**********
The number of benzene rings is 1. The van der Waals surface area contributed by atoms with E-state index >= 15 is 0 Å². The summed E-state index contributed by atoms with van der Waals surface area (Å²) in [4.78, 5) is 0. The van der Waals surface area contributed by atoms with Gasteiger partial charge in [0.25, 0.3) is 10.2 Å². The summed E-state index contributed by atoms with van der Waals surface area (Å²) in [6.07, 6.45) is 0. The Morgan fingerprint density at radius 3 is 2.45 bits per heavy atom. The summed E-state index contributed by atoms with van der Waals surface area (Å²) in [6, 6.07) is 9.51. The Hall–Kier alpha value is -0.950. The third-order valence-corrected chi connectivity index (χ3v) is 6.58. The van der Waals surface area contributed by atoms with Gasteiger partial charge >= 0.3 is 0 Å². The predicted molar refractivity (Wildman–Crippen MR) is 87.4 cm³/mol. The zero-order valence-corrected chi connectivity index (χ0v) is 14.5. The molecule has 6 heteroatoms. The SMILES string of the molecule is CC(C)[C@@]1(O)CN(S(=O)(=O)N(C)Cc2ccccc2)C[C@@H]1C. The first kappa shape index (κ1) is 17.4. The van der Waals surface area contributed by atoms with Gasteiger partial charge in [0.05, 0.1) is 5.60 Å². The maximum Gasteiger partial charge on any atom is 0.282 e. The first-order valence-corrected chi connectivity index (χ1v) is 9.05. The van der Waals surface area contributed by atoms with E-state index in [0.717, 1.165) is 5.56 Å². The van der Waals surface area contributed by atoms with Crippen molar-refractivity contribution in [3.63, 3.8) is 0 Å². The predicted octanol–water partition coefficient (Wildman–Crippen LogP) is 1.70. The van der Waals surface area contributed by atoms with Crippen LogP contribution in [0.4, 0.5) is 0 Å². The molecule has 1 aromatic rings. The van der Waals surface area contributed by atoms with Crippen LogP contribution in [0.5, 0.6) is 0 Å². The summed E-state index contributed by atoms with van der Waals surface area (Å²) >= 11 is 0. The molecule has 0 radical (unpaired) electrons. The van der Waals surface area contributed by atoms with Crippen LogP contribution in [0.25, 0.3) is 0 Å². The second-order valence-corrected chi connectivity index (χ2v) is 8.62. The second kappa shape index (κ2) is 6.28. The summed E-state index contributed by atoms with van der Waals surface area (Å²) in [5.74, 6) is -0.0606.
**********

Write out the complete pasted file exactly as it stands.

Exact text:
The number of benzene rings is 1. The van der Waals surface area contributed by atoms with E-state index >= 15 is 0 Å². The summed E-state index contributed by atoms with van der Waals surface area (Å²) in [4.78, 5) is 0. The van der Waals surface area contributed by atoms with Gasteiger partial charge in [0.25, 0.3) is 10.2 Å². The summed E-state index contributed by atoms with van der Waals surface area (Å²) in [6.07, 6.45) is 0. The Morgan fingerprint density at radius 3 is 2.45 bits per heavy atom. The summed E-state index contributed by atoms with van der Waals surface area (Å²) in [6, 6.07) is 9.51. The Hall–Kier alpha value is -0.950. The third-order valence-corrected chi connectivity index (χ3v) is 6.58. The van der Waals surface area contributed by atoms with Gasteiger partial charge >= 0.3 is 0 Å². The predicted molar refractivity (Wildman–Crippen MR) is 87.4 cm³/mol. The zero-order valence-corrected chi connectivity index (χ0v) is 14.5. The molecule has 6 heteroatoms. The SMILES string of the molecule is CC(C)[C@@]1(O)CN(S(=O)(=O)N(C)Cc2ccccc2)C[C@@H]1C. The first kappa shape index (κ1) is 17.4. The van der Waals surface area contributed by atoms with Gasteiger partial charge in [0.05, 0.1) is 5.60 Å². The maximum Gasteiger partial charge on any atom is 0.282 e. The first-order valence-corrected chi connectivity index (χ1v) is 9.05. The van der Waals surface area contributed by atoms with E-state index in [0.717, 1.165) is 5.56 Å². The van der Waals surface area contributed by atoms with Crippen molar-refractivity contribution in [3.63, 3.8) is 0 Å². The predicted octanol–water partition coefficient (Wildman–Crippen LogP) is 1.70. The van der Waals surface area contributed by atoms with Crippen LogP contribution in [0.4, 0.5) is 0 Å². The molecule has 1 aromatic rings. The van der Waals surface area contributed by atoms with Crippen LogP contribution in [0.5, 0.6) is 0 Å². The summed E-state index contributed by atoms with van der Waals surface area (Å²) >= 11 is 0. The molecule has 0 radical (unpaired) electrons. The van der Waals surface area contributed by atoms with Crippen LogP contribution in [0.25, 0.3) is 0 Å². The second-order valence-corrected chi connectivity index (χ2v) is 8.62. The second kappa shape index (κ2) is 6.28. The summed E-state index contributed by atoms with van der Waals surface area (Å²) in [5.74, 6) is -0.0606.